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Cuomo touts school bond referendum; Mondello backs Astorino

Google's executive chairman Eric Schmidt, left, New York

Google's executive chairman Eric Schmidt, left, New York Gov. Andrew Cuomo, center, and Mineola Superintendent of Schools Michael Nagler use special glasses while watching a 3-D technology demonstration in a Mineola Middle School classroom, Monday, Oct. 27, 2014. Photo Credit: AP / Alejandra Villa

Gov. Andrew M. Cuomo toured Mineola Middle School Monday, calling for the passage of a $2.4 billion bond referendum to finance school technology and security upgrades.

Meanwhile, Rob Astorino, Cuomo's Republican opponent in the upcoming Nov. 4 general election, headlined a fundraiser hosted by Nassau GOP chairman Joseph Mondello, who said he was "unhappy" with Nassau County Executive Edward Mangano for crossing parties to endorse Cuomo. Mangano sat alongside Cuomo at the Mineola event, as both listened to a report delivered by Cuomo's Smart Schools Commission, on ways to spend the money should the referendum be approved by voters.

Nassau would receive $90.5 million and Suffolk $168.9 million under the referendum, which was placed on the ballot after being approved by the State Legislature earlier this year.

Cuomo proposed the measure during his State of the State address in January, saying the money also could be directed toward pre-K expansion and school security improvements.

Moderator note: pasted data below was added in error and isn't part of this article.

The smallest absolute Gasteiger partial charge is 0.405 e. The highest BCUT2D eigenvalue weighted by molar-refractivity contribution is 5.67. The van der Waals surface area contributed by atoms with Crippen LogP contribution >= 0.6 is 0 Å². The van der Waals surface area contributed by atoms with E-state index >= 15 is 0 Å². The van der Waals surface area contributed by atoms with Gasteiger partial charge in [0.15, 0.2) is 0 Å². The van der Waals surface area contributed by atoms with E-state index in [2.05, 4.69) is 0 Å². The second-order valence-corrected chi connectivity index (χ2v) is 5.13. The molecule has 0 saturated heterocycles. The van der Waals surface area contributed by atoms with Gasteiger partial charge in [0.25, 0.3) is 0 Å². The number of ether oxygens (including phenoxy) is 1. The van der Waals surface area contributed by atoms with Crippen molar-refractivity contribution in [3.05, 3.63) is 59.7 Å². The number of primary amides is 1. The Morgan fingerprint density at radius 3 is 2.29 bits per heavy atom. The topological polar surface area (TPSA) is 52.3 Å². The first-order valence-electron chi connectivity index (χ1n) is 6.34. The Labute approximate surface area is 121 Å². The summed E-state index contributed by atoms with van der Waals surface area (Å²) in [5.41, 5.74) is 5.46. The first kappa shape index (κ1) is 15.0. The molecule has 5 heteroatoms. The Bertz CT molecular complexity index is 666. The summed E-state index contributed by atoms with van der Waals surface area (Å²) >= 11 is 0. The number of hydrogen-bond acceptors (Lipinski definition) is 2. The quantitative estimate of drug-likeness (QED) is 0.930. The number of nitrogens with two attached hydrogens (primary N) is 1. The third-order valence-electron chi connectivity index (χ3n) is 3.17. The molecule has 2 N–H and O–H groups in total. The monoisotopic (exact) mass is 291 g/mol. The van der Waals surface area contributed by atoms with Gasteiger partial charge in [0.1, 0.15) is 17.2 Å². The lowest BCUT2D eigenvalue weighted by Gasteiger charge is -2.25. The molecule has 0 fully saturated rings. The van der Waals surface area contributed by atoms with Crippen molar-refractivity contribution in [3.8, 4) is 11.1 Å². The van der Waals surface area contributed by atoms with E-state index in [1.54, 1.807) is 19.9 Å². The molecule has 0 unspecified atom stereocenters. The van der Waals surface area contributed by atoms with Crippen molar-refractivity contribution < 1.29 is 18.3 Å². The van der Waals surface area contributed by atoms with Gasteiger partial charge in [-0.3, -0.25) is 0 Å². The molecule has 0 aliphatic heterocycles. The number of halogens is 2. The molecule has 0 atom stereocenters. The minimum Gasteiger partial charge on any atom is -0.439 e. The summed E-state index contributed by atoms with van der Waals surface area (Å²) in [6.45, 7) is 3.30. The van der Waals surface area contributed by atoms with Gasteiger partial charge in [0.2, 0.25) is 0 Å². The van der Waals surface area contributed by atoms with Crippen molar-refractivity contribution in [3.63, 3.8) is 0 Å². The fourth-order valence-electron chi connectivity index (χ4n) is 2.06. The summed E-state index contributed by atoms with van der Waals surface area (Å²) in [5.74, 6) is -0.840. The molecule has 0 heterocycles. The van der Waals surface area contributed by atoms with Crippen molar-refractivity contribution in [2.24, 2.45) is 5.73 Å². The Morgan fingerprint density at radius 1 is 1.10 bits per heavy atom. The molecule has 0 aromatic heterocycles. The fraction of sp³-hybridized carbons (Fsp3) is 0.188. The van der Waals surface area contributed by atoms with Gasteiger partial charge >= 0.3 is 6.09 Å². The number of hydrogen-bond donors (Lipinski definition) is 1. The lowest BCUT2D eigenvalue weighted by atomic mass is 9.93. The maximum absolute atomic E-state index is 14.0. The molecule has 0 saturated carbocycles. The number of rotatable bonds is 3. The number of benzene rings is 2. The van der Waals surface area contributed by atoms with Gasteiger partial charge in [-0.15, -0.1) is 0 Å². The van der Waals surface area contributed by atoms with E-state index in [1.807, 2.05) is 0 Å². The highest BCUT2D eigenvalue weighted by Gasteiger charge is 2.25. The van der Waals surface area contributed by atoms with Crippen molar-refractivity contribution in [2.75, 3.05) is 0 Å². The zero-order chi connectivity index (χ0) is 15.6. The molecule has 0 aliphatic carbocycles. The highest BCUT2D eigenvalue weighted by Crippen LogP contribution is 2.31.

The panel -- which included Google executive director Eric Schmidt and Geoffrey Canada, a Valley Stream resident who founded the nonprofit Harlem Children's Zone -- recommended the money be spent on connecting all public schools to high-speed broadband Internet access and providing students with tablets, laptops and interactive whiteboards.

"I'm convinced this is the right direction for the state," Cuomo said, adding that the act would "jump-start the tech revolution" in New York schools.

Mangano also spoke in favor of the measure, saying with the bond "we can fundamentally reshape schools."

Opponents of the measure argue that with technology changing at a rapid pace, the money would be best used on longer-term infrastructure projects.

At a fundraiser for Astorino held at Galleria Ristorante in Westbury, about 100 people heard Mondello emphasize that he and the county Republican Party backed the Westchester County executive.

"He's trying to play both sides," Mondello said of Mangano in a phone interview. "Yes, I'm disappointed. I'm not happy. I'm unhappy. I put my heart and soul in this business. I'm the guy who believed in him [Mangano] when no one else did."

Mondello acknowledged that Cuomo helped Nassau, particularly after superstorm Sandy, saying "he did his job as governor and helped Nassau County . . . but we still are Republicans. We're not Democrats. We have a two-party system. That's something that some candidates, like our county executive, need to learn."

The fundraiser raised about $50,000, according to a Republican source. Mangano, in a statement, said he places "people above politics."


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